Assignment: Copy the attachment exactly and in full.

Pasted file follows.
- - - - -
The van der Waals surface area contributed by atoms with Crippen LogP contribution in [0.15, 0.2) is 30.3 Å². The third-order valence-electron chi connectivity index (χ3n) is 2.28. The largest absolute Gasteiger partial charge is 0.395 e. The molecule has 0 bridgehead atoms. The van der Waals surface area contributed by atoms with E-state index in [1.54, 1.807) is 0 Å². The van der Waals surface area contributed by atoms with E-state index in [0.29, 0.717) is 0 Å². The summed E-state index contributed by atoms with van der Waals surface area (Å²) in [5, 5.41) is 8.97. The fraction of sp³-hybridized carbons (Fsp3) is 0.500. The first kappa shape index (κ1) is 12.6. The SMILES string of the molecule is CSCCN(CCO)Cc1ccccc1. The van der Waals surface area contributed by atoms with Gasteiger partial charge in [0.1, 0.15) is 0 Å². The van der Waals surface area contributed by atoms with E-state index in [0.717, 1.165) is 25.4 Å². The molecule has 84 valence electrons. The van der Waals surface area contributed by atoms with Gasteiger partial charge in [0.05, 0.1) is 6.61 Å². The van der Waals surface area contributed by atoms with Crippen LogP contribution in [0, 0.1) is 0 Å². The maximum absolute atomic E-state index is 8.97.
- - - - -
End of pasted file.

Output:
The van der Waals surface area contributed by atoms with Crippen LogP contribution in [0.15, 0.2) is 30.3 Å². The third-order valence-electron chi connectivity index (χ3n) is 2.28. The largest absolute Gasteiger partial charge is 0.395 e. The molecule has 0 bridgehead atoms. The van der Waals surface area contributed by atoms with E-state index in [1.54, 1.807) is 0 Å². The van der Waals surface area contributed by atoms with E-state index in [0.29, 0.717) is 0 Å². The summed E-state index contributed by atoms with van der Waals surface area (Å²) in [5, 5.41) is 8.97. The fraction of sp³-hybridized carbons (Fsp3) is 0.500. The first kappa shape index (κ1) is 12.6. The SMILES string of the molecule is CSCCN(CCO)Cc1ccccc1. The van der Waals surface area contributed by atoms with Gasteiger partial charge in [0.1, 0.15) is 0 Å². The van der Waals surface area contributed by atoms with E-state index in [0.717, 1.165) is 25.4 Å². The molecule has 84 valence electrons. The van der Waals surface area contributed by atoms with Gasteiger partial charge in [0.05, 0.1) is 6.61 Å². The van der Waals surface area contributed by atoms with Crippen LogP contribution in [0, 0.1) is 0 Å². The maximum absolute atomic E-state index is 8.97.